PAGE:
Both the interview and documentary make interesting viewing.

Orphans down and up again

Dropped by ‘Orphans of Liberty‘ this AM to see what Julia, James and Mike have been digging up, only to be diverted to some nonsense pet site about dogs. It’s not the first time the site has been interfered with to my certain knowledge. Apparently someone who doesn’t like what they say over at Ool and instead of simply passing on by, did the petulant toddler thing and diverted all incoming web traffic to another site. Which is very mature and sensible isn’t it? The Violet Elizabeth (“I’ll thcream and thcream ’till I’m thick”) approach to web discourse. “I don’t like what you say, so I’m going to shut you up!” Giving us an insight into the alleged saboteurs state of mind, or lack thereof.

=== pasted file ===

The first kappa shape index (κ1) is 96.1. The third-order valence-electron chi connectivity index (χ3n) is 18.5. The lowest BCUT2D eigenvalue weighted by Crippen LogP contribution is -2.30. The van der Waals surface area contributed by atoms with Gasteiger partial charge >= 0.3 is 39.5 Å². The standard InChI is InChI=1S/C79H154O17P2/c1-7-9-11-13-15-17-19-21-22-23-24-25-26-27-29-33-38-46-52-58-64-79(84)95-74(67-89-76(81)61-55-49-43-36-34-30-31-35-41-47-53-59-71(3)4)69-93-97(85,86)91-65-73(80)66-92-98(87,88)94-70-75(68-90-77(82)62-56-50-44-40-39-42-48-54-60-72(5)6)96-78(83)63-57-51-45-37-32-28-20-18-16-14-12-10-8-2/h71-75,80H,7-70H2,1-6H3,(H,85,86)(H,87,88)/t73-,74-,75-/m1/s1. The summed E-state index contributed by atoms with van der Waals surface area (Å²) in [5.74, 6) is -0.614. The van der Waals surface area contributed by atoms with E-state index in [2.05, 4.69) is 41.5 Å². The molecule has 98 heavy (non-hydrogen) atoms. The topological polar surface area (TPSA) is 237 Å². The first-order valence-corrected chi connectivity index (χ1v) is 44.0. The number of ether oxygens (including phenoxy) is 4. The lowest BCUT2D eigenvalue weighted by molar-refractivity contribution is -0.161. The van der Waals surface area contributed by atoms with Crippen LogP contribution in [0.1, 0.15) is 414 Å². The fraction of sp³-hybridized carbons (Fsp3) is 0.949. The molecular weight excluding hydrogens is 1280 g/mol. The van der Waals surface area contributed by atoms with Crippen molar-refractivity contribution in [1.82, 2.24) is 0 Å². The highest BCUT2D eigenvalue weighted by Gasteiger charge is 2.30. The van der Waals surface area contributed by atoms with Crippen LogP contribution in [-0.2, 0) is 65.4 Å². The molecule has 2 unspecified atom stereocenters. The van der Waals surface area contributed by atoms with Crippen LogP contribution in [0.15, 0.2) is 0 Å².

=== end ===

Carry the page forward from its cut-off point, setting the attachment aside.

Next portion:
As for sabotage, there are whole ‘how to’ sections on how to sabotage a web site out there in Interwebland, and you don’t need much in the way of brains to use them. As anyone who has worked in tech support knows, any bloody fool can and often does screw up a system, but it takes real brains to fix the temporary chaos they create.

Notwithstanding, upon discovering the divert I dropped Julia and James a quick email to let them know something was amiss, and by the time I finish typing this post all should be well once more. Which it is. As a one time contributor, I have the greatest respect for ‘Orphans’ and what they’re trying to say. Working on the premise that if someone is trying to shut them up, I think perhaps they’ve hit a nerve. Far from deterring their efforts, it should encourage a more spirited effort at finding out what it is some cretinous arsehole doesn’t want discussed in public.